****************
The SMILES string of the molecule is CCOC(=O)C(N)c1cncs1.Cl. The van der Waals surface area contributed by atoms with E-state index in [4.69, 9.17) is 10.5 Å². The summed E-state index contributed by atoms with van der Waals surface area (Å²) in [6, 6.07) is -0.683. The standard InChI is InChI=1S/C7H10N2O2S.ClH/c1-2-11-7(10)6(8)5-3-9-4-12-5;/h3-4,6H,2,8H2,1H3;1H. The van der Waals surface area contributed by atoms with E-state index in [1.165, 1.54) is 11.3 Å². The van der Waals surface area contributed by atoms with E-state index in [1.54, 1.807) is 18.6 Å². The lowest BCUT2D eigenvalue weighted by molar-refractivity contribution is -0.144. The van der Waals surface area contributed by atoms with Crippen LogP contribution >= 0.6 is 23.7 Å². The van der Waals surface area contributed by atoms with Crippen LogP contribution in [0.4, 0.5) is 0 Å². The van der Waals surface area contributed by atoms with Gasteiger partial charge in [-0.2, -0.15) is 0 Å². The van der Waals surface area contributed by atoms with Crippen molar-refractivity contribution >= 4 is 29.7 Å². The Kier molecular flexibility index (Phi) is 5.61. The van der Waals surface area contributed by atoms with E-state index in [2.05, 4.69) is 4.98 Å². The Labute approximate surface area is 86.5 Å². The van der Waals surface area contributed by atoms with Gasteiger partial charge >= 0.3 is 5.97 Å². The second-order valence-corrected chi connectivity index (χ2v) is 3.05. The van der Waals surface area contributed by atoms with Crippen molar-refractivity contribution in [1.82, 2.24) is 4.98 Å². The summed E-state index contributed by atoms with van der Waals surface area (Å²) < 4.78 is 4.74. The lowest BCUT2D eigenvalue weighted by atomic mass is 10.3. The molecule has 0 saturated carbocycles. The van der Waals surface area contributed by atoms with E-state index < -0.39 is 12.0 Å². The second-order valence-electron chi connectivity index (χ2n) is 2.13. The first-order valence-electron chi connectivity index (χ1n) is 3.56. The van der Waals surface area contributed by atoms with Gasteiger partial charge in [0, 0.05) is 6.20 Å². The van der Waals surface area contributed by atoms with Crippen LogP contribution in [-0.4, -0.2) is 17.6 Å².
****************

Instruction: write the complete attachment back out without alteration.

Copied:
The SMILES string of the molecule is CCOC(=O)C(N)c1cncs1.Cl. The van der Waals surface area contributed by atoms with E-state index in [4.69, 9.17) is 10.5 Å². The summed E-state index contributed by atoms with van der Waals surface area (Å²) in [6, 6.07) is -0.683. The standard InChI is InChI=1S/C7H10N2O2S.ClH/c1-2-11-7(10)6(8)5-3-9-4-12-5;/h3-4,6H,2,8H2,1H3;1H. The van der Waals surface area contributed by atoms with E-state index in [1.165, 1.54) is 11.3 Å². The van der Waals surface area contributed by atoms with E-state index in [1.54, 1.807) is 18.6 Å². The lowest BCUT2D eigenvalue weighted by molar-refractivity contribution is -0.144. The van der Waals surface area contributed by atoms with Crippen LogP contribution >= 0.6 is 23.7 Å². The van der Waals surface area contributed by atoms with Crippen LogP contribution in [0.4, 0.5) is 0 Å². The van der Waals surface area contributed by atoms with Gasteiger partial charge in [-0.2, -0.15) is 0 Å². The van der Waals surface area contributed by atoms with Crippen molar-refractivity contribution >= 4 is 29.7 Å². The Kier molecular flexibility index (Phi) is 5.61. The van der Waals surface area contributed by atoms with E-state index in [2.05, 4.69) is 4.98 Å². The Labute approximate surface area is 86.5 Å². The van der Waals surface area contributed by atoms with Gasteiger partial charge >= 0.3 is 5.97 Å². The second-order valence-corrected chi connectivity index (χ2v) is 3.05. The van der Waals surface area contributed by atoms with Crippen molar-refractivity contribution in [1.82, 2.24) is 4.98 Å². The summed E-state index contributed by atoms with van der Waals surface area (Å²) < 4.78 is 4.74. The lowest BCUT2D eigenvalue weighted by atomic mass is 10.3. The molecule has 0 saturated carbocycles. The van der Waals surface area contributed by atoms with E-state index < -0.39 is 12.0 Å². The second-order valence-electron chi connectivity index (χ2n) is 2.13. The first-order valence-electron chi connectivity index (χ1n) is 3.56. The van der Waals surface area contributed by atoms with Gasteiger partial charge in [0, 0.05) is 6.20 Å². The van der Waals surface area contributed by atoms with Crippen LogP contribution in [-0.4, -0.2) is 17.6 Å².